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Why Sarah Paulson Was Never The Same After American Horror Story

American Horror Story has long been a shocking and memorable experience for viewers who love the show. ScreenCrush, in 2017, pointed out, "If it's traumatizing, American Horror Story's got it." Mass murders are just the tip of the iceberg — over the course of nine seasons, fans have had to confront everything from supernatural sexual assault to torture and creepy clowns. The point of the show is to scare its fans, and it does so with what sometimes seems to be a gleeful amount of violence and mayhem. 

Of course, the effect isn't completely confined to the show's fans. The actors who make up the show's ever-revolving cast also find themselves influenced by the emotional intensity that is part of the inherent makeup of the FX series, as series star Evan Peters can attest. 

Sarah Paulson, who has played a number of characters on the show from Billie Dean Howard in the first season, Murder House, and conjoined twins Bette and Dot Tattler in Freak Show to Wilhelmina Venable in Apocalypse, is no exception. It's safe to say Paulson is the heart of the series, and it wouldn't be the same without her. The opposite can also be said: She would not be the person she is without her experiences on American Horror Story. In one especially unforgettable way, American Horror Story changed Paulson — but not in a bad sense.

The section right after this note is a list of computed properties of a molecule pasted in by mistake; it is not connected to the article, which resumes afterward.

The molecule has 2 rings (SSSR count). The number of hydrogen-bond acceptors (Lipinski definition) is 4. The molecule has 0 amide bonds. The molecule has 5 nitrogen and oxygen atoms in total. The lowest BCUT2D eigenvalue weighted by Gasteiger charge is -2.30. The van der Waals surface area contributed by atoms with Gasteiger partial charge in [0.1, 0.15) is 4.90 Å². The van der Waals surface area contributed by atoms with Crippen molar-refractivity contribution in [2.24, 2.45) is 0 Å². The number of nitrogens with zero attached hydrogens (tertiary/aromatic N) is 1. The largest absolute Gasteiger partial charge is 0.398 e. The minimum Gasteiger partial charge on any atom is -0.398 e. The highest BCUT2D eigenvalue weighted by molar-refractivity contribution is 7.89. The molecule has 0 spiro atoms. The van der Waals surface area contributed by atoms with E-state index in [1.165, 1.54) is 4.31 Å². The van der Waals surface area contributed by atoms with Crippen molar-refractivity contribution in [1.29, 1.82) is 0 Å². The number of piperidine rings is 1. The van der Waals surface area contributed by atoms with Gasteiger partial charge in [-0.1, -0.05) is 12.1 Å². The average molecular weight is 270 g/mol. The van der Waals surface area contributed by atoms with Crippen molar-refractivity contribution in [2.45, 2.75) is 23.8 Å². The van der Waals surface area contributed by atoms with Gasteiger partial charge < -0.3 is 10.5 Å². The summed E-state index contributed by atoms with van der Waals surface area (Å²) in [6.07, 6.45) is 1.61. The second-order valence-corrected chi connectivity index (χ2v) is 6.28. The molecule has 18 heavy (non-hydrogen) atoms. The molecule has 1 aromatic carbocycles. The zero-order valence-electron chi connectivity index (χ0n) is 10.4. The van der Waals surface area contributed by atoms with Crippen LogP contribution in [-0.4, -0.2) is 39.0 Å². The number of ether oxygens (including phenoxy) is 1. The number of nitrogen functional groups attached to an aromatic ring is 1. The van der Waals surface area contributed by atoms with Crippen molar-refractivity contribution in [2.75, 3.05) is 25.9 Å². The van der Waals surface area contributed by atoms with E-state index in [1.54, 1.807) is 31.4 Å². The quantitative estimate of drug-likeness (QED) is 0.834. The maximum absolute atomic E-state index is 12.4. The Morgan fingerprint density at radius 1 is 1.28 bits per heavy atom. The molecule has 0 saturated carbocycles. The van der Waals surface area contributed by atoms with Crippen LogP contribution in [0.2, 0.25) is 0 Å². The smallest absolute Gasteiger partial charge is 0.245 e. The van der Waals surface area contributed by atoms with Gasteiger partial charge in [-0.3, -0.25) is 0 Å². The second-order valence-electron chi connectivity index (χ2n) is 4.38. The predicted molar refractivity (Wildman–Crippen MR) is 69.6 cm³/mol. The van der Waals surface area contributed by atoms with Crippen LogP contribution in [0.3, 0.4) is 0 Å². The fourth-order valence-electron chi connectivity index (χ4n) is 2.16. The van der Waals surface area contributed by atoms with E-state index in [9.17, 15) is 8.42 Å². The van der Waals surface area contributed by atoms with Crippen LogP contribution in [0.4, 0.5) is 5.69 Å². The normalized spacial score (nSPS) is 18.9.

Sarah Paulson made her directing debut in the Apocalypse season

Sarah Paulson felt American Horror Story was the best place to dip her toes into the directing life. "I'm a gal who likes to be prepared, so I wanted it to be in a world that I felt I knew very well," she said, per Variety. "Because I've been on the show for so long, I do understand both the visual style and the emotional stakes of what goes on in the scenes."

So, after being asked to direct another episode and turning it down due to timing issues, she felt comfortable taking the reins of American Horror Story during the sixth episode of the Apocalypse season, "Return to Murder House." She called the experience "scary," though she hopefully didn't mean it in the same way the show is scary. "It was the hardest thing I've ever done," she said on Jimmy Kimmel Live. "I did like it, but it's a lot of questions ... I'm just used to acting and taking a 20-minute break by the craft service truck — and this time there's no break, and you have to answer all the questions."

Paulson said that much of directing is having the ability "to roll with the punches," while naturally she's more of "the running-around-screaming-like-your-hair-is-on-fire kind of person." So, she had to confront that part of herself, which had served her well in acting but not so much in directing.

And the experience changed her perspective. "Sometimes as an actor, it can be really hard to not be myopic and only think of your scene and your piece of the story. As a director, though, your job is to see the whole thing. So this experience has helped me zoom out from my own piece of the puzzle and see the greater picture and how my character fits into it," she told the Hollywood Reporter.

It may even influence her career trajectory, because it looks like she'll be back in the director's chair soon. Per Decider, she'll direct at least one episode of American Horror Stories, the weekly anthology spin-off of American Horror Story that's coming.